BDSM 101: What does BDSM actually stand for? #BDSM101

What is this BDSM thing anyway?

bdsm

You have probably heard the acronym so much that it has become a ‘thing’ without knowing what it is. So let’s discuss what BDSM is.

First off, BDSM is an acronym. It covers a wide range of activities settled under three distinct banners.

BD=Bondage & Discipline

DS=Domination & Submission

SM=Sadomasochism (Sadism & Masochism)

BD+DS+SM=BDSM

I will go into each of those sections in later posts, but for this post, I want to stress that using the term BDSM is actually a misnomer. Why? Because people tend to affix that banner to what scares them the most. It has become a dangerous thing. “I cannot associate what I do with BDSM because everyone knows BDSM is…[insert your word here: kinky, scary, bad, evil, the coming of the apocalypse]

Now don’t get me wrong. There are some pretty extreme activities within the BDSM banner. But that doesn’t mean everything is to be shunned. For one thing, what is extreme to one person is a normal Friday night to another.

I like to say BDSM is a safe way to live out your fantasies. Or, let me rephrase, BDSM should be a safe way to live out your fantasies. Never believe that just because someone is into BDSM that means they are looking out for your best interests. The only one doing that is you. However, in the right context, one can live out their fantasy in a safe environment.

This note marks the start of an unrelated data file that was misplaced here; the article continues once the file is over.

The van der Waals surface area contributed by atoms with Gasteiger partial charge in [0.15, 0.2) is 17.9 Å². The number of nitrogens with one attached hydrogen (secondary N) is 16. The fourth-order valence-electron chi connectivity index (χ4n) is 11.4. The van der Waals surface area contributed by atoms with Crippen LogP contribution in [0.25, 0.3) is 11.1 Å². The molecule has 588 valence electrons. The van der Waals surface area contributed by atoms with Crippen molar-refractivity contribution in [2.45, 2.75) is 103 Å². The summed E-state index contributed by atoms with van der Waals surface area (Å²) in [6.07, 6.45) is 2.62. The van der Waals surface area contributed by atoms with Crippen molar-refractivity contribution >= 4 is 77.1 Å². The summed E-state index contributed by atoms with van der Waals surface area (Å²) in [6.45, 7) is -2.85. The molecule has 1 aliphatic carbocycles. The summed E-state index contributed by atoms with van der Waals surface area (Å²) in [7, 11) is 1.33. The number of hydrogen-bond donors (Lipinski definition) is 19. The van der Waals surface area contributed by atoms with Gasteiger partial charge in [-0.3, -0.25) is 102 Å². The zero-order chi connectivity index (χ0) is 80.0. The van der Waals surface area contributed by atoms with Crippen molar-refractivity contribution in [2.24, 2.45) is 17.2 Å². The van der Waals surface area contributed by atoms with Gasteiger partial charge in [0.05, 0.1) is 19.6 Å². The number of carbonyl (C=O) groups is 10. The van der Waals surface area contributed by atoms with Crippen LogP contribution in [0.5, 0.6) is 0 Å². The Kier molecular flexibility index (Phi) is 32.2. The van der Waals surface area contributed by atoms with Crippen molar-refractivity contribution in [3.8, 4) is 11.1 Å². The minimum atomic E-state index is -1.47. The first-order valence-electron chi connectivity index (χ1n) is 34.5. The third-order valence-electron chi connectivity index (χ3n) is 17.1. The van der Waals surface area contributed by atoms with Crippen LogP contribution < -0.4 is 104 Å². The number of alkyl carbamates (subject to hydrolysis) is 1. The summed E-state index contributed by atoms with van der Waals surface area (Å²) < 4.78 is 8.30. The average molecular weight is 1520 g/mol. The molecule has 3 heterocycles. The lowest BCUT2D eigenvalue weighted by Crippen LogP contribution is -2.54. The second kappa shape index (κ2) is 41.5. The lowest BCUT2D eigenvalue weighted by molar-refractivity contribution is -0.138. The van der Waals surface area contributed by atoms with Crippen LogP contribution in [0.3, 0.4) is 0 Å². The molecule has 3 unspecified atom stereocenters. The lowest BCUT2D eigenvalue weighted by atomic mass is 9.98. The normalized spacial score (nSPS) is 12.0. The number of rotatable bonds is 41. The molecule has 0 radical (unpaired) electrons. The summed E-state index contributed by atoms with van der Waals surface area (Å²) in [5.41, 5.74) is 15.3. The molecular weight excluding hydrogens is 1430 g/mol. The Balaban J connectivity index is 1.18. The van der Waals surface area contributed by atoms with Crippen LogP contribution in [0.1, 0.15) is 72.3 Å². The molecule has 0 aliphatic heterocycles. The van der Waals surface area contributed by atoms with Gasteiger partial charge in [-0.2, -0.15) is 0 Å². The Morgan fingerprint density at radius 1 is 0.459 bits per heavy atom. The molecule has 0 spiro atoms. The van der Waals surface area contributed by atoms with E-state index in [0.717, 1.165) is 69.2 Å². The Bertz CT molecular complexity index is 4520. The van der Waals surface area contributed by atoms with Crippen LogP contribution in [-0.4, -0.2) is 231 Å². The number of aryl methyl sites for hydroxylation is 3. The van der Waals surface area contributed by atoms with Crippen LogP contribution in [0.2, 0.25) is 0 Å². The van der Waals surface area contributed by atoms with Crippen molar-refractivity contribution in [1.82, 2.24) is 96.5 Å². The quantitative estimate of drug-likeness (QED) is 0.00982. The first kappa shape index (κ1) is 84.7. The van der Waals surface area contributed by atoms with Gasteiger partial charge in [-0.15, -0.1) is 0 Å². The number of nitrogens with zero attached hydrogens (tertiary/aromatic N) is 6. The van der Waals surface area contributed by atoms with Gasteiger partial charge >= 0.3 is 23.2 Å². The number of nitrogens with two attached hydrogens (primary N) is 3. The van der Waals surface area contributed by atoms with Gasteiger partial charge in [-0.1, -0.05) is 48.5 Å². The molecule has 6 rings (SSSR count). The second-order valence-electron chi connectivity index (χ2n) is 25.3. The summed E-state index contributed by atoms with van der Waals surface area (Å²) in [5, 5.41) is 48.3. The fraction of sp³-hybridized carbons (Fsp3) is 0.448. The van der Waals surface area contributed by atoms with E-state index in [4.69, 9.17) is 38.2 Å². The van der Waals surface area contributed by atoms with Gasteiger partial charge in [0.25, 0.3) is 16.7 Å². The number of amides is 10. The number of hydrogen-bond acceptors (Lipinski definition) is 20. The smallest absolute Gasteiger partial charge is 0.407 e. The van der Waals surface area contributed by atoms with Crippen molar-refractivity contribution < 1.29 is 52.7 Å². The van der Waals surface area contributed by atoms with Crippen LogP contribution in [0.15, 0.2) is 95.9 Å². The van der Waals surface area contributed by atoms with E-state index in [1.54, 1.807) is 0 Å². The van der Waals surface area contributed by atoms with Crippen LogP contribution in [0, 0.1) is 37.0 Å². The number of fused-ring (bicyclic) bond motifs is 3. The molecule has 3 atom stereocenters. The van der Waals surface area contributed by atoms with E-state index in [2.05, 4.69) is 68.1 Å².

SSC vs RACK

Two subsections you will hear about in the BDSM realm are SSC and RACK. So what do those mean?

SSC

Safe, Sane, & Consensual (Or SSC as it is more commonly referred) is a practice of playing with those three things being paramount. The type of play must be safe. It must be sane. And it must be consensual.

Now, be aware that what is safe and sane to one person may be freaky and ‘get the fuck out’ to another. However, the underlying concept is that a top and bottom will come out of the scene without harm. Notice I said harm and not hurt. there are a lot of activities that do cause some sort of pain. Pain can be beneficial and a way to ramp up those endorphins. But harm is a whole other thing entirely.

RACK

Now that brings us to RACK or Risk-Aware Consensual Kink. People who play under the RACK banner are saying “Yes, we know this activity isn’t safe. But we’re making the choice to understand that and do it anyway.” And that’s totally their right. RACK includes quite a bit of what’s called Edge play. (More on that in a later post)

Which is better: SSC or RACK?

There is no way to make that kind of decision for anyone except you. People who practice SSC are fine and people who practice RACK are fine. If they have chosen, it is not up to anyone else to tell them they are wrong. (And that is unfortunately a problem within the BDSM subtext but more on that in a later post.)

Who can practice BDSM?

As a caveat to this and other BDSM posts, let me state that BDSM as practiced by two consenting adults is between them. As long as they both consented to the play (and even that has caveats – more on that in another post), nobody has the right to tell them what they do is wrong. By adults, I’m talking about people who are a legal adult where they live (In the US it’s 18.) I’m also talking about legal adults who have the mental acuity to make their own decisions, reason things out, and come to conclusions.